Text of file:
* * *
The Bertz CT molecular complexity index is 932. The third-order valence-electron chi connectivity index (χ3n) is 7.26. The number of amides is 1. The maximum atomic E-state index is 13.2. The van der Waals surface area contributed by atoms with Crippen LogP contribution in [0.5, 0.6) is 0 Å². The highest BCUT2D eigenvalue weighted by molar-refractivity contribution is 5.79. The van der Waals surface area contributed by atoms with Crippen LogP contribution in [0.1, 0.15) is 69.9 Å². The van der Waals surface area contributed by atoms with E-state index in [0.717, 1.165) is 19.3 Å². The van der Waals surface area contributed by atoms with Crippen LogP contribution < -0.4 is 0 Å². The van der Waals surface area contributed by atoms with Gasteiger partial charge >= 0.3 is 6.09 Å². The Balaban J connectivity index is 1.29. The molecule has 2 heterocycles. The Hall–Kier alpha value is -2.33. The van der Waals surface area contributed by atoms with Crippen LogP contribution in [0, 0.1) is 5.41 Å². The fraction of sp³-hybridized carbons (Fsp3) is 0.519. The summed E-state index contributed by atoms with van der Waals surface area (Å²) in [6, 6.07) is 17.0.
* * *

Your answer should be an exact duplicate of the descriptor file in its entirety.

The Bertz CT molecular complexity index is 932. The third-order valence-electron chi connectivity index (χ3n) is 7.26. The number of amides is 1. The maximum atomic E-state index is 13.2. The van der Waals surface area contributed by atoms with Crippen LogP contribution in [0.5, 0.6) is 0 Å². The highest BCUT2D eigenvalue weighted by molar-refractivity contribution is 5.79. The van der Waals surface area contributed by atoms with Crippen LogP contribution in [0.1, 0.15) is 69.9 Å². The van der Waals surface area contributed by atoms with E-state index in [0.717, 1.165) is 19.3 Å². The van der Waals surface area contributed by atoms with Crippen LogP contribution < -0.4 is 0 Å². The van der Waals surface area contributed by atoms with Gasteiger partial charge >= 0.3 is 6.09 Å². The Balaban J connectivity index is 1.29. The molecule has 2 heterocycles. The Hall–Kier alpha value is -2.33. The van der Waals surface area contributed by atoms with Crippen LogP contribution in [0, 0.1) is 5.41 Å². The fraction of sp³-hybridized carbons (Fsp3) is 0.519. The summed E-state index contributed by atoms with van der Waals surface area (Å²) in [6, 6.07) is 17.0.